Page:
In their recent paper The Quantum State Can Be Interpreted Statistically, Lewis et al. end with a very nice mathematical question, one whose answer (either way) would have interesting implications for the foundations of quantum mechanics. In the hopes of getting some non-quantum math folks interested in their question---and maybe even finding someone to say "the answer is trivial for the following reason..." :-)---I decided to state the question for the MO community, shorn of all the physics and philosophy.

Let H_{d} be the set of unit vectors in $\mathbb{C}^d$. A *ψ-epistemic theory* in d dimensions consists of the following:

- A measurable space Λ (called the "space of ontic states").
- A function mapping each unit vector ψ∈H
_{d}to a probability measure D_{ψ}over Λ. - A function f(λ,M,i)∈[0,1], which takes as input an ontic state λ∈Λ, an ordered orthonormal basis M=(v
_{1},...,v_{d}) for $\mathbb{C}^d$, and an index i∈{1,...,d}.

f must satisfy the following two conditions:

(i) $\sum_{i=1}^{d}f(\lambda,M,i)=1$ for all λ and M. (Intuitively, f must give rise to a probability distribution over the "measurement outcomes" v_{1},...,v_{d} in M.)

(ii) $\int_{\lambda \sim D_{\psi}} f(\lambda,M,i) d\lambda = |v_{i}^{*}\psi|^{2}$ for all ψ, M, and i. (Intuitively, the probability of the measurement outcome v_{i}, averaged over all λ drawn from D_{ψ}, must equal the squared projection of ψ onto v_{i}.)

Note that we can trivially satisfy conditions (i) and (ii) as follows:

- Λ=H
_{d} - D
_{ψ}assigns probability 1 to λ=ψ, and probability 0 to all other states in Λ - f(ψ,M,i) = |v
_{i}^{*}ψ|^{2}

Thus, let Supp(D)⊆Λ be the support of D, and call a ψ-epistemic theory *nontrivial* if there exist ψ≠ϕ such that $Supp(D_{\psi})\cap Supp(D_{\phi}) \ne \emptyset$.

Observe that, if ψ and ϕ are orthogonal, then Supp(D_{ψ}) and Supp(D_{ϕ}) must be disjoint. This is because, if we set v_{1}=ψ and v_{2}=ϕ, then $v_{1}^{*}\psi = v_{2}^{*}\phi = 1$ and $v_{1}^{*}\phi = v_{2}^{*}\psi = 0$, which is not possible if D_{ψ} and D_{ϕ} have any nonzero overlap. Motivated by this observation, call a theory *maximally nontrivial* if $Supp(D_{\psi})\cap Supp(D_{\phi}) \ne \emptyset$ whenever ψ and ϕ are *not* orthogonal.

I can now state Lewis et al.'s open problem:

Does there exist a maximally-nontrivial ψ-epistemic theory in dimensions d≥3?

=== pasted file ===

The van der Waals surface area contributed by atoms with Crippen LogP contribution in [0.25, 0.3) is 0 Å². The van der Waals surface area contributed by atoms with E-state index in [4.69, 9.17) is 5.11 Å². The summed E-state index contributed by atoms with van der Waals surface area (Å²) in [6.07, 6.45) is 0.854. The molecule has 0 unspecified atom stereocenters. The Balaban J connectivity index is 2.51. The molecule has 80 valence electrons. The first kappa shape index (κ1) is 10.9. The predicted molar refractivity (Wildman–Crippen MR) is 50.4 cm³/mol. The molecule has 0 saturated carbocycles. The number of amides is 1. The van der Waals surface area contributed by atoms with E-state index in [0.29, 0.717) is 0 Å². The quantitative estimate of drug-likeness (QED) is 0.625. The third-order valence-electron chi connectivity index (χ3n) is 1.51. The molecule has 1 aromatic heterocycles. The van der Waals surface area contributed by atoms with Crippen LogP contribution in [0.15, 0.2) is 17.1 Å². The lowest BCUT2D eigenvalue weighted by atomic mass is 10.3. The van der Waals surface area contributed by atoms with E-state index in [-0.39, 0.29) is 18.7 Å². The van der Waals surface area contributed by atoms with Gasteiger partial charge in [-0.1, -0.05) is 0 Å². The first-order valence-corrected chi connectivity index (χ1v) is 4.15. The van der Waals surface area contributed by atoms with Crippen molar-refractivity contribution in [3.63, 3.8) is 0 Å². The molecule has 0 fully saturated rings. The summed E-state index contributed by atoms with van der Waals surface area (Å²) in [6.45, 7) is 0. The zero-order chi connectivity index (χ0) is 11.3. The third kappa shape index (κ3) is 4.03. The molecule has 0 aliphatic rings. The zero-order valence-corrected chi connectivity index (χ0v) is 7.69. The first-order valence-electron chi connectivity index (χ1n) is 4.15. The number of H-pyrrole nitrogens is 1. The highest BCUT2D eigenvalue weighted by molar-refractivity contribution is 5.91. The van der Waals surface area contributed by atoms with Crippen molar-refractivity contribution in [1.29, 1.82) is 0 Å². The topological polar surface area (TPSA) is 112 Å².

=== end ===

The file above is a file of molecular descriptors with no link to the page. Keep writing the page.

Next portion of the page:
**Update: See the comments for an extremely nice solution by George Lowther, plus my followup questions.**

I know of two results directly relevant to this problem.

First, there exists a maximally-nontrivial theory in dimension d=2, which was found by Kochen and Specker in 1967. See this paper by Rudolph for more details, including why the obvious generalizations to 3 or more dimensions seem to fail. Briefly, the Kochen-Specker theory is defined as follows:

- Λ=H
_{2}. - D
_{ψ}assigns probability measure $2 | \psi^{\*} \phi|^{2} - 1$ to ϕ if $| \psi^{\*} \phi|^{2} \geq 1/2$, and probability measure 0 to ϕ otherwise. - f(ψ,M,i) = 1 if $|v_{i}^{\*} \psi|^{2} \geq 1/2$, and f(ψ,M,i) = 0 otherwise.

(Warning: I converted from a different representation, and can't promise I didn't get a factor of 2 wrong or something like that.)

The second result is that, for all finite d, there exists a nontrivial ψ-epistemic theory (though it's far from being *maximally* nontrivial). This is the main result of Lewis et al.

My own guess is that maximally-nontrivial theories *don't* exist for d≥3, but I'd only give it 60% confidence.

To anticipate some questions:

Yes, I'd also be interested in this problem with $\mathbb{R}$ in place of $\mathbb{C}$ (though I suspect the two cases are pretty similar).

Yes, I'd be interested in negative results for restricted classes of theories. Here are a few examples of restrictions one could look at, in various combinations: Λ=H

_{d}, f∈{0,1}, f is continuous, symmetry under unitary transformations, symmetry under relabeling of the v_{i}'s.No, I don't know how to rule out that the answer could depend on the Axiom of Choice or something crazy like that (but I doubt it).

**Update (March 20, 2013):** Adam Bouland, Lynn Chua, George Lowther, and myself now have a paper on ψ-epistemic theories originating with this MO post. The paper contains the construction below, but also proves impossibility results for ψ-epistemic theories when an additional symmetry condition is imposed.

infiniteconvex combination, to handle the limit as $|ψ^{∗}ϕ|$ approaches 0, since clearly we'll always have $\epsilon \lt |ψ^{∗}ϕ|$). $\endgroup$ – Scott Aaronson May 1 '12 at 3:00